2006 West of England Regional Championships - Fourth Section retrospective

23-Mar-2006

It could have become a marathon, but it didn't. 26 great bands and a fantastic contest as Verwood Concert topped the lot.


It's very easy to say that listening to twenty six bands in a seven hour contest would be hard work, but in all honesty, it wasn't.  The standard of playing and the level of commitment from players and supporters made this a really enjoyable experience.

Verwood
Safe Keeping: Verwood's representative takes back their cup for a second year in a row.

Time just flew by and hopefully adjudicators Alan Morrison and Steve Pritchard-Jones enjoyed it as much as 4BR.  Having come out of the box, Alan quipped that, ‘…He and Steve would like to thank the band that didn't turn up' and ‘Is it Tuesday' – yes it had been a lengthy spell but it wasn't as gruelling as Birmingham City fans must have felt having watched their team get thumped 7-0 at home by Liverpool in the FA Cup.

Alan pointed out that he and Steve were looking for ‘controlled performances' and although the Brighouse top man didn't speak for as long as he'd perhaps liked too (due to the time constraints of the organisers wanting to get the Championship Section under way) he did make the point that they, ‘…were surprised at the amount of un-tuneful playing that should have been spotted in practice by MDs and can be adjusted when spotted at the time'.  Simple things, but frustrating then for the judges.

What really stood out in this contest was the enjoyment factor that was conveyed from the bands on the stage to those in the audience and possibly vice versa.  Once the third (split-draw) had been completed the hall was full with people just wanting to listen, and they had a real treat. 

The standard overall was very impressive, reinforcing the point that the West of England Region is extremely strong in general but particularly at this and youth level.  Yes, the standard was varied from the bands who finished at the top, in the middle and at the bottom end, but we didn't hear one performance where we had sympathy for the band because the piece was beyond them. In fact the bands who finished near the top had more than enough quality about them to cope in the Third Section and the four bands who got through will relish the chance of taking the National title back to the West of England in September.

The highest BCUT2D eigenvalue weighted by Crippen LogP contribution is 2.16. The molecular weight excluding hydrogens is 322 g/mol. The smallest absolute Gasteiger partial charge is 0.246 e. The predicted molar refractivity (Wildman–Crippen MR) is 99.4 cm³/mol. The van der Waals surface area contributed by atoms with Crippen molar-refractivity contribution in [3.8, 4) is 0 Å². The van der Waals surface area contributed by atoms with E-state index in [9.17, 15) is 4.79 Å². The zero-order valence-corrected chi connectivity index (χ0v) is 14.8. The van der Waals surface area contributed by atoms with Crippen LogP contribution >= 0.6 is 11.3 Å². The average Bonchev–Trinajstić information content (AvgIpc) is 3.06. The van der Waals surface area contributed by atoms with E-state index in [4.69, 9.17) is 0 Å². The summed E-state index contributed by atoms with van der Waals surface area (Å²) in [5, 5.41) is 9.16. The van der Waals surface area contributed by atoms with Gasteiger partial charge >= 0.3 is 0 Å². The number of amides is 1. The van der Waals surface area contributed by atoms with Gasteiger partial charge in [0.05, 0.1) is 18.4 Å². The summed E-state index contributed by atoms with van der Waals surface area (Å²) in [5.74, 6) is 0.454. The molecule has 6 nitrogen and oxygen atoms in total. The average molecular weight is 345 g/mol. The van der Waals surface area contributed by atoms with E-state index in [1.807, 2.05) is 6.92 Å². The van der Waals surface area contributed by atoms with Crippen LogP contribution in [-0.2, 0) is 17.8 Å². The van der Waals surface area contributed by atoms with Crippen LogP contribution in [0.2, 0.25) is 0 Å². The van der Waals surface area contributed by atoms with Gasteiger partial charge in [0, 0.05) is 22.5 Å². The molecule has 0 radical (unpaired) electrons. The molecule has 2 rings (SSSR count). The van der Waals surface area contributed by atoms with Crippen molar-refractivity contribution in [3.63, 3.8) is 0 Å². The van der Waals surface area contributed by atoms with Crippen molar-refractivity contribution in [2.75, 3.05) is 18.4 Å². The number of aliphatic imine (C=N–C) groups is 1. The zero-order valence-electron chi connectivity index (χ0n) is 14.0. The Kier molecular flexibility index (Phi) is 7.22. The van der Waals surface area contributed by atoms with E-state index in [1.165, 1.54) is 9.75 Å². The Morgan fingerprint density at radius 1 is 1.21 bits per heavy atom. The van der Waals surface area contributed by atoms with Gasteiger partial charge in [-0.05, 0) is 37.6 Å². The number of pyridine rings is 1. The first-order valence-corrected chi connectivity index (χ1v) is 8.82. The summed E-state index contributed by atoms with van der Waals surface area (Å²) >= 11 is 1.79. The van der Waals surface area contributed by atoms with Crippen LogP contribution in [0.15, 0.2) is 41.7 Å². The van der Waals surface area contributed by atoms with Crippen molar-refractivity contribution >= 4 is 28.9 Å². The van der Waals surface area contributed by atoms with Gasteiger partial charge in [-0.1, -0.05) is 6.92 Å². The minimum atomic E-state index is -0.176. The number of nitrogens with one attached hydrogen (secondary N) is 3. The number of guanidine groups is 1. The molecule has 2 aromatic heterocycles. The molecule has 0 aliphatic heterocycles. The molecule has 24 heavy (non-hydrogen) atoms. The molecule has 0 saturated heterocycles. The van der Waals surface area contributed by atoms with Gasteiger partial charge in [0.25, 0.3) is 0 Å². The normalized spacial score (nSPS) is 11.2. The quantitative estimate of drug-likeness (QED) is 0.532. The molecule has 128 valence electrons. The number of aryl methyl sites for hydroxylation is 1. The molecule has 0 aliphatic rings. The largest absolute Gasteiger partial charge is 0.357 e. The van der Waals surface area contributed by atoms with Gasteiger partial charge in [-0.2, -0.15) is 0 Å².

Don't be surprised if it's Verwood Concert Brass either.  Having won here last year, the band were a class above the rest of the field on the day, producing a cracking display led by David Marshall, formerly of the Coldstream Guards (and who conducted the last remnants of the famous Hammonds Sauce Works Band before they became YBS many years ago).  The draw of twelve suited them, and they grabbed the chance to put down a marker that wouldn't be beaten.

The opening movement was so tight and so secure that the glitches never detracted and the level of consistency continued throughout.  Where they really nailed victory though was in the tricky fourth movement, where they produced a controlled pianissimo sound throughout.  Mention should also be given to the trombone player who shone like a star, none more so than in the final movement.

Sidmouth, Wincanton and Bream will join Verwood in the finals and all three played late in the day, each of them giving fine musical interpretations.

Sidmouth played twenty-three and like Verwood, never sound in any trouble whatsoever with the demands of the test piece.  The quality of sound in the opening three movements was extremely persuasive, and they milked the fourth movement for all it was worth, finishing off with a firm final movement.

Wincanton's performance from the number twenty-one slot had plenty to admire about it as well.  Once again, along with those at the top end, their overall clarity of sound was brighter and sharper and they had some fine soloists on show.  Each of the movements had real character and it came as no surprise when they were announced in the podium places.

Bream played last and if the adjudicators thought they'd got a top four sorted out, then their performance certainly will have made them think.  Once again, the sound was bright and clean and they never sounded in trouble at all with the whole work. Each of the movements had a clarity of style and was so well executed whilst the soloists all played their part to the full.

You can only have sympathy for Pendennis.  They drew number one and gave a terrific performance that was always going to be in the mix come results time and to come fifth and miss out on a trip North by one single point must have been tough to take.  What stood out was the quality of sound that remained consistent throughout and a strong closing two movements.  Up until Verwood played, this was the clear leader.